Living Through Loss

“The Spirit of the Sovereign Lord is on me, because the Lord has anointed me . . . to comfort all who mourn.”

From Isaiah 61:1-2, NIV

In Isaiah 61 the prophet is describing the work that the Messiah, Jesus, would do, including comforting those who mourn. When Jesus began His ministry, He confirmed that Isaiah had been writing about Himself by saying, “Today this scripture is fulfilled in your hearing” (Luke 4:21).

There are many different forms of loss which can cause us grief, but the one that brings the greatest heartache is the loss of a mother or father, husband or wife, brother or sister or, most painfully, a precious child. Losing a much-loved close family relative is the greatest pain of all, even more so if the loss is sudden or tragic, leaving no space or time to grow accustomed to the fact that someone we love is dying.

Life does not stop for those who are left behind, but how do we handle the grief of knowing that the person we loved so much is no longer with us, as we begin the process of adjusting to life without the one who mattered so much to us. It can seem as though we are facing an impossible journey, but a journey that, however hard it seems, we know we have to take.

We know that life will never be the same again, but the pain of facing this reality can seem like a mountain we have no ability or desire to climb. Like a rabbit caught in the headlights of a car, we are immobilised by grief, grief that no-one else can fully understand and no-one else can live for you.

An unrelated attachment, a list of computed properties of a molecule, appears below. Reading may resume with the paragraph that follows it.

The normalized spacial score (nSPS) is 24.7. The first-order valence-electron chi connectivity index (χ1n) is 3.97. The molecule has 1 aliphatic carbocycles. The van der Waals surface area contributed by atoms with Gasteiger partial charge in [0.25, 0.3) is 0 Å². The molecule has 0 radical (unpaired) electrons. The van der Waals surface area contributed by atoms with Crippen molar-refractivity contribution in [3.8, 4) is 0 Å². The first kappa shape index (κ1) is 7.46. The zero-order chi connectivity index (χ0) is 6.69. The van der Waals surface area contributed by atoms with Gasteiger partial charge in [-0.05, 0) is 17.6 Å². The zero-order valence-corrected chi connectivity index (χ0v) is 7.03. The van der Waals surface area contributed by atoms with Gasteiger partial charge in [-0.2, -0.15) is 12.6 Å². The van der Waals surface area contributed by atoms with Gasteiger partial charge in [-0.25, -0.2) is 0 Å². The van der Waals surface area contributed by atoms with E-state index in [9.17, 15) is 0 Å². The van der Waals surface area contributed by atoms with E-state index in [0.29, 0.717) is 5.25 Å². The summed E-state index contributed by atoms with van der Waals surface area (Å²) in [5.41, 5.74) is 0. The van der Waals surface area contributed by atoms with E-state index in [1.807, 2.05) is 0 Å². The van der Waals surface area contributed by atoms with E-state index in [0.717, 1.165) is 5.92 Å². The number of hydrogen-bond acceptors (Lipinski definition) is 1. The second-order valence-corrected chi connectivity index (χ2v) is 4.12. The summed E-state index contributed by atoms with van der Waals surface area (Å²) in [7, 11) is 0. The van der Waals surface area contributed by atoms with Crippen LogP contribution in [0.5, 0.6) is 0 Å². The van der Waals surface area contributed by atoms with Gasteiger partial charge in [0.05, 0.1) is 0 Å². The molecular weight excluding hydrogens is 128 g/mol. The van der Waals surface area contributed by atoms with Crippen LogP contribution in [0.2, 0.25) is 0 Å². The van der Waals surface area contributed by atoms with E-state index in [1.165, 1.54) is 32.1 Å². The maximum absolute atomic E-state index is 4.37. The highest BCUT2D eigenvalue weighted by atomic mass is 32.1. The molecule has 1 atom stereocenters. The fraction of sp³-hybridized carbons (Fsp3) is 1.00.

It was into just such a situation that Jesus walked when He came to the home of Mary and Martha, whose beloved brother Lazarus had died. These were all people whom Jesus loved and the sisters were not only in grief about his death, but because Jesus, who they knew had the power to heal, had not been there to heal him before he died. John records that when Jesus saw them weeping he was deeply moved. And then that Jesus wept. Jesus was full of compassion and expressing His own grief that Mary and Martha were feeling their pain so deeply.

Jesus had already told them (John 11:25), “I am the resurrection and the life. He who believes in me will live, even though he dies; and whoever lives, and believes in me, will never die.” The sisters understood this spiritually, but how would everyone else know and understand this amazing truth?

When Jesus raised Lazarus physically from the dead, however, after he had been four days in the tomb, there would be no doubting in anyone’s mind that what Jesus had said about resurrection life for all who believed was true. The evidence of Lazarus walking out of the tomb meant far more than physical life for Lazarus, for it confirmed to all believers, for the whole of time that in Jesus is eternal life, his promises of resurrection life are real and that we will see again all those who die in Him. This is the greatest of all comforts.

Be assured that whatever the personal loss is you have experienced, the Lord is weeping with you. His promise to comfort all who mourn is still current and it includes you. Be assured that, in Christ, is resurrection life and that He is still comforting those who mourn and weeping with those who have suffered loss.
Prayer: Thank You, Jesus, that You demonstrated Your comfort to Mary and Martha and showed that You have the power of resurrection life by raising Lazarus from the dead. I open my arms afresh to You today and ask that You will wrap your arms of comforting love around me and touch my heart with Your healing, even in the deepest areas of my pain. In Jesus’ Name I pray. Amen.

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